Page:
The artist was ‘traumatized’ by the unauthorized edits
School officials at Bellevue College have apologized for editing, without the artist’s consent, a political mural that focused on the internment of Japanese-Americans during World War II, with the artist declaring herself “traumatized” by the clumsy censorship of her artwork.
Erin Shigaki, a Seattle-area artist, had created the mural “Never Again is Now” for the college, which featured a depiction of two young Japanese-American children who were incarcerated in an internment camp during the second world war. Around 120,000 individuals of Japanese descent, the majority of them native-born American citizens, were sent to these camps during the war due to fears that they harbored loyalty to Imperial Japan.
Shigaki’s mural is accompanied by a descriptive text that, when installed, noted the involvement of local citizens in helping forcibly relocate Japanese-Americans, many of whom had previously worked farms in the area around Bellevue College. “After decades of anti-Japanese agitation, led by Eastside businessman Miller Freeman and others, the mass incarceration of Japanese Americans included the 60 families (300 individuals) who farmed Bellevue,” the text read.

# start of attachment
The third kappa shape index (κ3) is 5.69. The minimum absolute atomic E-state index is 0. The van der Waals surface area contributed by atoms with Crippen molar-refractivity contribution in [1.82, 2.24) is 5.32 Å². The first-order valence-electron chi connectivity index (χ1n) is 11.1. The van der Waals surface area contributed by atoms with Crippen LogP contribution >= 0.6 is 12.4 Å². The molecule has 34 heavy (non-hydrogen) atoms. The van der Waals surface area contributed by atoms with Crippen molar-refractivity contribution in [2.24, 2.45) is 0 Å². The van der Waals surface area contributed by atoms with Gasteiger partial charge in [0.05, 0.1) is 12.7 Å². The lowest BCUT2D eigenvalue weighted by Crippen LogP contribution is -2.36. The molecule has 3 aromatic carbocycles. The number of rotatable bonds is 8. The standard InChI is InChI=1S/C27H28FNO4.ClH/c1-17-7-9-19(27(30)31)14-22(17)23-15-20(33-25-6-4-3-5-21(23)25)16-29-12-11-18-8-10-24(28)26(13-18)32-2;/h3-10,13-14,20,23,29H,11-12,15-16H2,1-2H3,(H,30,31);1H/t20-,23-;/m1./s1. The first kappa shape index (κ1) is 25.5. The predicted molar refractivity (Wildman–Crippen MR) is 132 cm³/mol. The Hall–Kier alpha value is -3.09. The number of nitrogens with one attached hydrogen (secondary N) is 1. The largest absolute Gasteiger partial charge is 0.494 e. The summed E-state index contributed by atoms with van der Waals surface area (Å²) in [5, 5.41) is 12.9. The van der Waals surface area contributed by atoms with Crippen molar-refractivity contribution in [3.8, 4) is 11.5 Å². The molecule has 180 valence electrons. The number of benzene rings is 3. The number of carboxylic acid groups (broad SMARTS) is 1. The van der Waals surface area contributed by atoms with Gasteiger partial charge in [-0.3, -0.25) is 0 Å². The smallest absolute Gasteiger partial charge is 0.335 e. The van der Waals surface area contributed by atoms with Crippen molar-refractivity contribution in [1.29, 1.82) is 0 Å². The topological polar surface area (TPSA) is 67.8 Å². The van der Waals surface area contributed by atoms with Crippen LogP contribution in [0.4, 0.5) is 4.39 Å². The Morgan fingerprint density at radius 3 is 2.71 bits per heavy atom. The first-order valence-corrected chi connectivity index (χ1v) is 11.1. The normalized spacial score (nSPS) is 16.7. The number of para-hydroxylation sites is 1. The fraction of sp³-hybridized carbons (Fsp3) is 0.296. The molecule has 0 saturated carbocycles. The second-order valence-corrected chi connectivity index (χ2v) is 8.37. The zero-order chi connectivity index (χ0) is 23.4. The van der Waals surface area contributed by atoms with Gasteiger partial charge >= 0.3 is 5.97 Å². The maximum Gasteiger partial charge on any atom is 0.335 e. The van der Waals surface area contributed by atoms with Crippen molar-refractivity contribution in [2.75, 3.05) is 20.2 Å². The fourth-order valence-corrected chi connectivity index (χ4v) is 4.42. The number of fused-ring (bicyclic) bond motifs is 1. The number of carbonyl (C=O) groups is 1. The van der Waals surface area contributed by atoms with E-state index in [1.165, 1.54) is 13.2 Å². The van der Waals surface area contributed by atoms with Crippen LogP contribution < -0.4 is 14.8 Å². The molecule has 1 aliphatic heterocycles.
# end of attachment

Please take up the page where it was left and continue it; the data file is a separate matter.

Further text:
Yet as The Seattle Times reports, several days after the project’s installation, that one passage of the text had been awkwardly erased with white-out:
Last Thursday, professors who helped bring the project to the school were alerted that it had been defaced, according to Professor Leslie Lum…
Bellevue College identified Gayle Colston Barge, vice president of institutional advancement, as the person who removed the reference. Photos show the reference was first whited out, then a laminated description without that sentence was taped over the original placard.
While college spokeswoman Nicole Beattie on Tuesday identified Barge as the administrator, she was not named in President Jerry Weber’s letter of apology sent Monday to the Bellevue College community.
“It was a mistake to alter the artist’s work,” Weber wrote in the letter sent to students and staff. “Removing the reference gave the impression that the administrator was attempting to remove or rewrite history, a history that directly impacts many today … Editing artistic works changes the message and meaning of the work.”
Shigaki told The Times that she felt “traumatized by what happened to my art – to my community’s art – on campus,” adding: “I feel the feelings associated with both sides of my family being forcibly removed from Seattle – erased, unimportant, disregarded, disrespected, shamed.”
The missing sentence has subsequently been “pasted back on top of the whited-out portion.” The Times later reported that Gayle Barge had been placed on administrative leave following the incident.
In the aftermath of the controversy, campus administrations “reminded students that counselors are available for anyone who may need emotional support.”
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